HARLINGEN, Texas (AP) — A man who was able to escape a 2007 murder conviction in a scheme that sent a former South Texas prosecutor and judge to prison was returned to Texas on Tuesday to begin serving his prison sentence after his capture in India.
A plane carrying Amit M. Livingston arrived in Harlingen from New Jersey shortly before 4 p.m. Tuesday. Livingston was booked into a Cameron County jail where he will remain until Wednesday, Cameron County Sheriff Omar Lucio said. After a federal court appearance, he is to be turned over to the Texas Department of Criminal Justice to begin serving his 23-year prison sentence for the 2005 killing of his former lover.
Livingston, who’s now 47, pleaded guilty in 2007 to killing 31-year-old Hermila Hernandez in 2005 and leaving her body on a South Padre Island beach. Hernandez had been shot in the back of the head after telling Livingston she wanted to end their relationship.
After sentencing, the trial judge, state District Judge Abel Limas, took the unusual step of allowing Livingston time to get his affairs in order before reporting to prison. When Livingston’s date for reporting to prison arrived, he failed to appear.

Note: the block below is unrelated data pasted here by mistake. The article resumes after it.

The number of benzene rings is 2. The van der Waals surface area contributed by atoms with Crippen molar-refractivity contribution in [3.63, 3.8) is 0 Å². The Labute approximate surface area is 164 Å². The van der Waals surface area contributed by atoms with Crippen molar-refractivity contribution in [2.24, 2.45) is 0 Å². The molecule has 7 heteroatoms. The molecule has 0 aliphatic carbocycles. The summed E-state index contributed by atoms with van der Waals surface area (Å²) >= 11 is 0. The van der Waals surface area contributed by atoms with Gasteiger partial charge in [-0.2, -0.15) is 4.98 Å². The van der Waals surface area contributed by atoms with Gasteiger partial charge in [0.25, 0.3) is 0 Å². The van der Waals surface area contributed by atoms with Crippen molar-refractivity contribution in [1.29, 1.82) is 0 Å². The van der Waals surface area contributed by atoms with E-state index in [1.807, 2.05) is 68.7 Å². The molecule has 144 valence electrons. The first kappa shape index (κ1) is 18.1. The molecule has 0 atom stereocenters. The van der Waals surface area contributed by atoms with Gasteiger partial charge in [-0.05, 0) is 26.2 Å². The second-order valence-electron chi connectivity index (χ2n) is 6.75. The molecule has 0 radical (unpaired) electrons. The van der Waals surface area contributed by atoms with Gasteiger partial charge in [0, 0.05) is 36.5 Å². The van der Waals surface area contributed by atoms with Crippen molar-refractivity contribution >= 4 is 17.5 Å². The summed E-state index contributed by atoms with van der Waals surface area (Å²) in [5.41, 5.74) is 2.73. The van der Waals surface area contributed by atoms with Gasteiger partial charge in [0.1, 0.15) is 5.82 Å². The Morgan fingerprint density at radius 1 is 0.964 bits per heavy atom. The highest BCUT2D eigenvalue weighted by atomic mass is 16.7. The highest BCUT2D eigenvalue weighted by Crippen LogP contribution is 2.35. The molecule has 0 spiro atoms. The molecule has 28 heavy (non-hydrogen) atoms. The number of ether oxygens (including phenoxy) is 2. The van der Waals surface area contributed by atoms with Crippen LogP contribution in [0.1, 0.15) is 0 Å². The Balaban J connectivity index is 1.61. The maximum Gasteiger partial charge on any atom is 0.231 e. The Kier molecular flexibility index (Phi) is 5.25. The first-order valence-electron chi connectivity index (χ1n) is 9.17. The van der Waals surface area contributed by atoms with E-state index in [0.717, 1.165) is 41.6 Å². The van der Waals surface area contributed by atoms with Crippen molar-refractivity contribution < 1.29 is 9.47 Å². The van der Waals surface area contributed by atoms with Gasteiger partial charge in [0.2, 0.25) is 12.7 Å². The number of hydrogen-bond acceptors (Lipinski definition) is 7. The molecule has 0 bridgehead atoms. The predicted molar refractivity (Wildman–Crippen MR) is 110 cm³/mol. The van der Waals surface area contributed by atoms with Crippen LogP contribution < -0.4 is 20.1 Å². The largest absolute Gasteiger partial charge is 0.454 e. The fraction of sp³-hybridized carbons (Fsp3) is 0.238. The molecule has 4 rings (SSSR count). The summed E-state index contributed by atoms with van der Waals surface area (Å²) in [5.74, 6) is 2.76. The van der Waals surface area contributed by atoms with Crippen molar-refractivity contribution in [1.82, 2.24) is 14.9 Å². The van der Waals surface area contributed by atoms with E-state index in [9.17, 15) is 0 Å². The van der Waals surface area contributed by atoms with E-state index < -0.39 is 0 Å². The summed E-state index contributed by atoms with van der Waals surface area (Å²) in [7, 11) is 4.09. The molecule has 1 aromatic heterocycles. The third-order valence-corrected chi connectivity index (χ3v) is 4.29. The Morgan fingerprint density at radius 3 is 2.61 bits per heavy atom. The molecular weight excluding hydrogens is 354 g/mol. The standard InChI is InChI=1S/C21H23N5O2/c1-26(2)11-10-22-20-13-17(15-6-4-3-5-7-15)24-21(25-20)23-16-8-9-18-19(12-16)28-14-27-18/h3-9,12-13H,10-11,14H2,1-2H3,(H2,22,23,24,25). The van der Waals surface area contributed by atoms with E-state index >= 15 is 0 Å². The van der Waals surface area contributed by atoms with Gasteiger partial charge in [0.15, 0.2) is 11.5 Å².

Limas and the district attorney at the time, Armando Villalobos, were both later convicted in a bribery conspiracy, and the scheme that allowed Livingston to escape featured prominently in the federal corruption trial of Villalobos.
Villalobos had arranged to have a friend and former law partner represent the interests of Hernandez’s three children in a related lawsuit. By agreeing to convict and sentence Livingston on the same day, Limas freed up the $500,000 bond that had been posted for his release before trial. An agreement was reached to use that bond money to settle the lawsuit. The lawyer representing the children took $200,000 of it in fees, passing $80,000 on to Villalobos and $10,000 to Limas.
When Villalobos was sentenced to 13 years in prison in February 2014, Hermila Garcia, Hernandez’s mother, told the judge that Villalobos “robbed us of justice to sell the murderer his freedom.”
Limas, who pleaded guilty to racketeering, received six years in prison.
Livingston was captured in May 2014 in the south-central Indian city of Hyderabad. He had remained in the custody of Indian officials until earlier this week, when India turned him over to the U.S. officials under terms of a 1997 extradition treaty.
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